Prices jump £1,850 in a month

  • House prices in Scotland rose 1.1% during August, in only second month of growth since LBTT introduced
  • Takes average Scottish house prices back above December 2014 levels as they rally from post-LBTT slump
  • Strongest August for home sales in eight years, with activity up 7.5% on an annual basis
  • LBTT ensures Scotland sees faster annual sales growth over the summer than anywhere else in Britain
  • Semi-detached homes driving price rises and sales growth – with only six million pound sales in August

Christine Campbell, Your Move managing director in Scotland, comments: “The colour is starting to return to the cheeks of the Scottish property market, with house prices brightening by £1,850 (1.1%) in the month of August, and starting to shake off the side effects of April’s Land and Buildings Transaction Tax. The change in tax regime caused a three month decline in house prices between April and June, but now standing at £167,426, the average house price in Scotland has climbed out of its short-term slump, and is once again higher than at the end of last year.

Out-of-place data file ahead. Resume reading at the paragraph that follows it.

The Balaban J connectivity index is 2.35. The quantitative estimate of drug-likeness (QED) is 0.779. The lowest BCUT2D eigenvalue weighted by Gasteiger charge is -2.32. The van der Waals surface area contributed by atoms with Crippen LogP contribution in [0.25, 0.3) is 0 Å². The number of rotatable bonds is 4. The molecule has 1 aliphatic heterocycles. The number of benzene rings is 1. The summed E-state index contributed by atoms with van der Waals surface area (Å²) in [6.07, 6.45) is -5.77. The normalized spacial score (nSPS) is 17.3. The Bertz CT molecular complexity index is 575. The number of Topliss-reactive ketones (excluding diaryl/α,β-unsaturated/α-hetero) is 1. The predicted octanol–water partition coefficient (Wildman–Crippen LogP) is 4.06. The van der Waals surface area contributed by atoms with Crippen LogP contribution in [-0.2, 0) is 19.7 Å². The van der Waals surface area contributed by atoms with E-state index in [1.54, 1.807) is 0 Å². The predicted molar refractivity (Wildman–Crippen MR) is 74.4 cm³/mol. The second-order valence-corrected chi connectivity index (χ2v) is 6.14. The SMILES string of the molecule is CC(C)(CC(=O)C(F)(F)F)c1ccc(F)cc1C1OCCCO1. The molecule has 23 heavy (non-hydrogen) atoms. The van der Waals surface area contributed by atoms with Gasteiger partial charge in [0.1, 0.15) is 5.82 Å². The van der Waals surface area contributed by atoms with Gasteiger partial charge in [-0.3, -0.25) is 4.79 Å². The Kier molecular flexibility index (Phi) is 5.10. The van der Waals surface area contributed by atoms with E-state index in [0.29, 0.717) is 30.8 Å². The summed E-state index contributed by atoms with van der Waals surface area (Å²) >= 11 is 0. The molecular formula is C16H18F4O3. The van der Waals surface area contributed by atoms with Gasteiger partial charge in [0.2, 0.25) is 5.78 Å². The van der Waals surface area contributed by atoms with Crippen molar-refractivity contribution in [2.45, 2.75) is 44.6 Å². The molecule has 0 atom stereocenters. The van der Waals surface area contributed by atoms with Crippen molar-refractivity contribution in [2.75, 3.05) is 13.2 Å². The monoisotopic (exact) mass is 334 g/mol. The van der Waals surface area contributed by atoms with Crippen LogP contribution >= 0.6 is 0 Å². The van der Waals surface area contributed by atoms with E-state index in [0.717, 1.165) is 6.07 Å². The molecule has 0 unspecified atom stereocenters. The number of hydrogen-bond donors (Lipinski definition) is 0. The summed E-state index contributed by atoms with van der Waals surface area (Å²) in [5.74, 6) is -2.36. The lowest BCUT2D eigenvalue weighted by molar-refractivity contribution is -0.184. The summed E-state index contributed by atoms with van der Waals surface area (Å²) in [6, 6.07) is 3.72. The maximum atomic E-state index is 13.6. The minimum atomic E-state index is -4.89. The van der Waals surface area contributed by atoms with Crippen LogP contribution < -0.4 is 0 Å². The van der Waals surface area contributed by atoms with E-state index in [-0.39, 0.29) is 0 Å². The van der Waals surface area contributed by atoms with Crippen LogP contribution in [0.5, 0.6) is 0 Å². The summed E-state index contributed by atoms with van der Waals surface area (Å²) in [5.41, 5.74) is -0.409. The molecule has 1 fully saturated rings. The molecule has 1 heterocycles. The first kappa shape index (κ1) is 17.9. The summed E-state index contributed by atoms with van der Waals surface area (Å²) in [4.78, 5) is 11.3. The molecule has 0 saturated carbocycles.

“On an annual basis, house price growth is showing healthier vitals too. The LBTT has slowed high value property sales considerably, which is still muffling the average house price in Scotland. Since the LBTT came into play, the number of million-pound property sales has fallen to an average 4 per month over the last 5 months, down from 12 in 2014. But it’s not just at the very extremes that this has had a dampening effect – the brakes have been applied to all sales above £254,000.

“As a result of the tougher top-end tax rates, the most expensive parts of the country have recorded price falls year-on year, and this is starting to close the price gap between Scotland’s preeminent cities. On an annual basis, house prices in Glasgow have increased by 6.5% to reach £141,871, compared to a 3.4% decrease of property values in Edinburgh since last year. As the area with the highest house price across Scotland, Edinburgh’s price fall encapsulates the current trend of declining house prices in high value areas qualifying for higher rates of transaction tax. 


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